“I couldn’t imagine a San Francisco that doesn’t support its homeless families and its arts and culture,” says Martha Ryan, executive director of the Homeless Prenatal Program (HPP), a local support center for impoverished and homeless families, and a member of the coalition. “Seeing the women who come to the Homeless Prenatal Program for vital services, I think there is nothing more important than making sure family homelessness services are funded. The beautiful arts in our communities and our city's vibrant cultural institutions makes us who we are, and we have to financially support them to keep San Francisco's spirit intact.”
The measure also calls for a portion of the Hotel Tax fund to be earmarked for the cultural industries, including general operational support for San Francisco arts and cultural organizations, arts service organizations, capital investments and regranting programs, arts tourism initiatives and neighborhood arts collaborative programs with the San Francisco Arts Commission.
“The Hotel Tax was originally created to support arts industries, but has been experiencing gradual reductions since the early 2000s,” says Jon Moscone, chief engagement officer at Yerba Buena Center for the Arts (YBCA), a visual and performing cultural venue, producer and presenter in downtown San Francisco. YBCA is a member of the coalition. “Speaking as a native San Franciscan and an artist, this measure not only addresses the critical issues facing arts funding, but also steps up and addresses funding needs for family homelessness.”
The measure is intended to have a wide-reaching impact on the city's arts and culture offerings. However, it is not comprehensive in terms of its scope: "Our measure funds primarily the Grants for the Arts (GFTA), Arts Commission, War Memorial, convention facilities, Cultural Equity Endowment Fund and creates a new Neighborhood Arts Fund," Baijal says.
Derse says a number of San Francisco’s arts organizations started working together to strengthen the local cultural ecosystem over a year ago, by advocating for more cultural equity in the last budget cycle. Derse says that homelessness service providers were having similar discussions at that time, specifically around family homelessness. “Both groups were looking to the Hotel Tax,” Derse says. “We realized there was lots of common ground, so in the last three months we’ve been combining efforts.”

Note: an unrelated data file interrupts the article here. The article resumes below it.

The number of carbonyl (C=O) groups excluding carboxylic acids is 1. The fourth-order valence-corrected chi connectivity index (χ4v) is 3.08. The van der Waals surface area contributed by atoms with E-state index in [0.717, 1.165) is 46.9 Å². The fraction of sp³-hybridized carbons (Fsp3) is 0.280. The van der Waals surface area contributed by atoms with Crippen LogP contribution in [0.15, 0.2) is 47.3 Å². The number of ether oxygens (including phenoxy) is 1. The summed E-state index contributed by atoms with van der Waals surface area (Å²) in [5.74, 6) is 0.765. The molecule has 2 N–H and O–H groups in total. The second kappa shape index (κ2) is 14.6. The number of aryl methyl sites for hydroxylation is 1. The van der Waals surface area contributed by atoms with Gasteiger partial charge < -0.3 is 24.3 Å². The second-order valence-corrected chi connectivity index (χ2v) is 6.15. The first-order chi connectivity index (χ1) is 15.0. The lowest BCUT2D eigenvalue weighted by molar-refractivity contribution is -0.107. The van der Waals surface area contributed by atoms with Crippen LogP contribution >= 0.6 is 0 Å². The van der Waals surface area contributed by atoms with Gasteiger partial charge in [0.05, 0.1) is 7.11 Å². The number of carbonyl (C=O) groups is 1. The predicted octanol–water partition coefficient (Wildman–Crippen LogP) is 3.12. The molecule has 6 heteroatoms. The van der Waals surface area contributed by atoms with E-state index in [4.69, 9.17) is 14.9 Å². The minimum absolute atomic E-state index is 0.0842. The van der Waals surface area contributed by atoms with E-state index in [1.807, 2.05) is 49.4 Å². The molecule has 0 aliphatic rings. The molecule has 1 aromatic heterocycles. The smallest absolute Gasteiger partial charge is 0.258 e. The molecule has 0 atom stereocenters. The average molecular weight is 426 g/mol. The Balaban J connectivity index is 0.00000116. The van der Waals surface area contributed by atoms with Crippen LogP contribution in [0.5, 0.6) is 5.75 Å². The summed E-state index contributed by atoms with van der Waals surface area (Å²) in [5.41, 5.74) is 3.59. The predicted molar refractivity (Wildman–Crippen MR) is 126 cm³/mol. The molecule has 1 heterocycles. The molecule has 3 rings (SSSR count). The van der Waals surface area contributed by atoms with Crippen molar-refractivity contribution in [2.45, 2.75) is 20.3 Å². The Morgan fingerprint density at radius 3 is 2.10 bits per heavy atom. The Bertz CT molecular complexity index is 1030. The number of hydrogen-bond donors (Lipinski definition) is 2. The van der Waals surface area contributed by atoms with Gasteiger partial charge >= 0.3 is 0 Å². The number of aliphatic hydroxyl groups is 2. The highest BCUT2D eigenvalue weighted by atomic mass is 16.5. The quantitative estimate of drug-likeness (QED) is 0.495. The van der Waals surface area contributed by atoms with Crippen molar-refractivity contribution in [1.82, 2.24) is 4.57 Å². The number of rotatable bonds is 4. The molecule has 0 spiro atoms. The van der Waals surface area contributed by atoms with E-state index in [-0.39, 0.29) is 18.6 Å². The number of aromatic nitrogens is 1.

Instead of filing separate ballot measures -- “we thought it would be confusing to voters to see multiple hotel tax measures on the ballot,” Derse says -- the two communities decided to move forwards with a single proposal. “We realized we’re stronger together,” Derse says.
In order to get the measure on the November ballot, the coalition members have about a month starting in early June to collect 9,485 signatures on their petition, once the Department of Elections issues the coalition with a title and summary. (If the measure were brand new charter amendment rather than an amendment to an existing ordinance, the requirement would be 43,280 signatures.) If the requisite number of signatures is collected and the measure gets through, it will need approval from at least two-thirds of San Francisco’s voters to pass.
Derse says the arts and homeless organizations are now working to raise public awareness about the measure in order to get the necessary signatures on the petition, and then inspiring additional arts and homeless advocacy groups and leaders to join the cause. “We are organizing groups and supporters to start collecting petitions,” Baijal says. “It’s a great opportunity for supporters to get involved from the get-go.”
A spokesperson from City Hall couldn’t be reached for comment on Friday. We will update this story as it unfolds.